Cesar Chavez, California, Mexico discussed on HISTORY This Week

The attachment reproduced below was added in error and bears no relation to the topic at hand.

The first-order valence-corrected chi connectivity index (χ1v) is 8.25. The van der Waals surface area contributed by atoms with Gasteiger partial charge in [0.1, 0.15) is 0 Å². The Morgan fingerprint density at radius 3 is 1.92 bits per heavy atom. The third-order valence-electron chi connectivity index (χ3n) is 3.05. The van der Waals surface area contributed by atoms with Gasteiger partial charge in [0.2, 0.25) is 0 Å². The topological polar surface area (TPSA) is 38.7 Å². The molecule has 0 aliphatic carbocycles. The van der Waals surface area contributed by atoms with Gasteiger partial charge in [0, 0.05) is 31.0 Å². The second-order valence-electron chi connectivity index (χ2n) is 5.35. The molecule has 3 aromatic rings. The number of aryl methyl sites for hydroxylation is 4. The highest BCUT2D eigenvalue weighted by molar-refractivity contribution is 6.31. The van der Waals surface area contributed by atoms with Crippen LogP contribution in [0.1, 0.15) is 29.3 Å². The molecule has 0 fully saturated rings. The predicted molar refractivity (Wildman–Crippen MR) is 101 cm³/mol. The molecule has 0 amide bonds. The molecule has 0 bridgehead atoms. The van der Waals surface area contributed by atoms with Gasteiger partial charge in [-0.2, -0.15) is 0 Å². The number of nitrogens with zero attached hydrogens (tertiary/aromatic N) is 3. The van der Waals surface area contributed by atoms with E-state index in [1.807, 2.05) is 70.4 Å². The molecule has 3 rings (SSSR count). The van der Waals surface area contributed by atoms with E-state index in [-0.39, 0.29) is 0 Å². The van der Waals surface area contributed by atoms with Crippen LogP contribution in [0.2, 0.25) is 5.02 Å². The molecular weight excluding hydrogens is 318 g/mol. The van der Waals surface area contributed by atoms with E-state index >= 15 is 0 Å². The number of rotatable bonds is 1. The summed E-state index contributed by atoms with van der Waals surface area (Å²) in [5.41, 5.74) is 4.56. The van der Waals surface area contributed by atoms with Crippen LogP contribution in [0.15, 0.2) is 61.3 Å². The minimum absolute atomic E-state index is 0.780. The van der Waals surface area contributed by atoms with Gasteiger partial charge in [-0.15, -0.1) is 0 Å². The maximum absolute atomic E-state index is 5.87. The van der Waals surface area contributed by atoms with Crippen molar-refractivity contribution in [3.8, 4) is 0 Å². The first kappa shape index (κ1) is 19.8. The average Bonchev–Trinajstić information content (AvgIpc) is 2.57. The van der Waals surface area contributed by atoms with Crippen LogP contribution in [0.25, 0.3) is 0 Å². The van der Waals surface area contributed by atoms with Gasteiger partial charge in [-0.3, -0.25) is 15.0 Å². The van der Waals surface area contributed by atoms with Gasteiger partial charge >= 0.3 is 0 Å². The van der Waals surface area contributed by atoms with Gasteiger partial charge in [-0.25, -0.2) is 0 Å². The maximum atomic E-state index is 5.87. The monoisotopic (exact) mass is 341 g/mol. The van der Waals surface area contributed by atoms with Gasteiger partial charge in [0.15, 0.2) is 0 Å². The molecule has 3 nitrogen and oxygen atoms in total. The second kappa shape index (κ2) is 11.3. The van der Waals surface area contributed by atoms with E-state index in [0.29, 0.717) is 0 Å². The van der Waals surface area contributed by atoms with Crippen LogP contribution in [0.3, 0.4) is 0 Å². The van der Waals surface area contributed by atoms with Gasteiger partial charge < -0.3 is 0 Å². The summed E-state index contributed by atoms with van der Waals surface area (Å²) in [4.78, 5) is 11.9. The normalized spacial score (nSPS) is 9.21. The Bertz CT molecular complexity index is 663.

History this week. September sixteenth nineteen sixty five I'm Sally Helm. The word had gone out through local deejays on Spanish language radio and through notices in the newspaper of the National Farmworkers Association. On Mexican Independence Day at Our Lady of Guadalupe Church. In Delano California. There's GonNa be a big meeting. Something important to discuss. So five hundred farmworkers and families have shown up. There sitting in pews and on balconies waiting to hear whatever there is to hear. Everyone knows that tensions are brewing in California's Central Valley about a week earlier of Filipino farm workers walked off the job. There led by a man named Larry IT Leong and they're protesting bad working conditions and low wages. There are a lot of Filipino American farm workers in Delano and the surrounding towns, but the majority of workers are Mexican and Mexican American. So if the strike is really gonNa work, these groups need to come together. And the striking Filipino workers have asked for support. They've come to the national farmworkers association. A group of mostly Mexican American workers led by Dolores, Huerta and Cesar Chavez. Chavez later said quote. Was Oh God, we're not ready for a strike. There was only about one hundred dollars in the bank to support striking workers, where to and Chavez, and other leaders Gilbert Padilla they've been organizing and preparing, but they thought they had more time. Now they have to make a decision and. quickly. So on September sixteenth. In Our Lady of Guadalupe. Church, they put it to a vote and the workers decide unanimously to strike. With that, a new phase begins in what will become a five year struggle on the farms where much of America's produce is grown. And, that struggle will reach far beyond the farms, two grocery stores in New York City and shipyards in London, and even the battlefront of the war in Vietnam. Today, how did a small group of activists organize a strike? And then expand that strike to a national boycott of grapes. And what can their work teach us about how to build a successful multi-ethnic movement? Thank you to homedepot dot com for supporting this episode of history this week, our producer Julie explored their collections of home decor and will tell us about her homedepot dot com purchases later on. So stick around. On September eleventh to won the world changed, but there were warning signs, it's always easy in hindsight to say a big mistake I'm Jim agreed I'm a reporter in the WNYC news room and I'll be revisiting the evidence to understand why we didn't see it coming I'm troubled even to this day that we miss something blind spot the road to nine eleven a new podcast series from history and WNYC Listen wherever you, get podcasts. Professor Matthew Garcia is an expert on labor movements and Latin history. He now teaches at Dartmouth. And when he was growing up, you would not find a grape in his household I love graves. didn't eat grapes growing up because I grew up as a good Mexican American southern California observing the great boycott. My family are Mexican Americans and my grandparents were farm workers, and so it was very conscious of the boycott. Garcia ended up studying this moment later in life an academic and he eventually did start eating grapes again but he never saw them the same way. Grapes are a strategy for social change and that was impressive to me and I felt like in all the history I learned I hadn't learned exactly how the boycott worked and how Cesar Chavez and Dolores Huerta and Gilbert Padilla, and all these people that I learned of since made it happen. Chavez and where the and Padilla and others did their work in California's Central Valley much of the country's produce is grown asparagus almonds, walnuts and Avocados citrus growing there, and of course. Grapes. Grapes were really popular and there was expanses large expanses of acres that you could grow on a almost like a plantation type setting many of the workers on these huge farms are Mexican American and they had deep groups in this region. Mexican people had been coming to the American southwest or ill North Bay to them before there was a line separating that area and so it is a kind of native lands in some ways. Farmers knew the land and how to work it. After Mexico's nineteen, ten revolution, many rural farmers were displaced by the tumult. And number of them moved north. They came north because it was familiar to them and they also came north because their labor was of great value to that. Virgin, Nina content they were recruited they were wanted and they really found themselves useful. They found themselves comfortable and so many of them state. By nineteen twenty at least seventy, five percent of farm workers in California were Mexican or Mexican American. Many also stoked the racist idea that these workers were biologically suited to difficult farm labor, which often involved stooping down close to the ground. Is the so-called short handled Ho it created incredible back pain and back problems because you're bent over the handle this short they presumed that Filipinos and Mexicans were biologically predisposed to using those instruments and so there's this way in which racism is built into the kind of technology that is imposed on workers to use in farming. Men Great Depression brought many poor white farmers to California anti Mexican sentiment really grew and between nineteen, twenty, nine and nineteen, thirty, nine, the US government began mass deportations repatriating Mexican Americans to Mexico. Even, though many of the people deported had been born in the united, states had never been to Mexico. But then in the nineteen forties will work to meant that there was a new shortage of labor on farms in California. and. So the Roosevelt Administration started something called the bracero program. It brought guestworkers from Mexico to the United States but these workers would only stay for a short period of time. They could be paid a lot less and that if they became a problem could be shipped back to Mexico this undercut the ability of Mexican Americans to organize unions because the growers could just go to the guest worker by the nineteen fifties and sixties other labor unions are well established across the US organizing miners, an auto workers and others, but farmworkers are a real bind. Labor laws don't protect them. The work is often short term and far-flung so it's hard to get organized. Plus the program means workers have even less bargaining power. But there is a real need for them to band together. Because farm workers are getting paid really badly and living conditions are often terrible shanties and. Structures, there was a lack of running water oftentimes, there is a lack of sanitation, but organizing has proved really tough. Until some new activists come on the scene..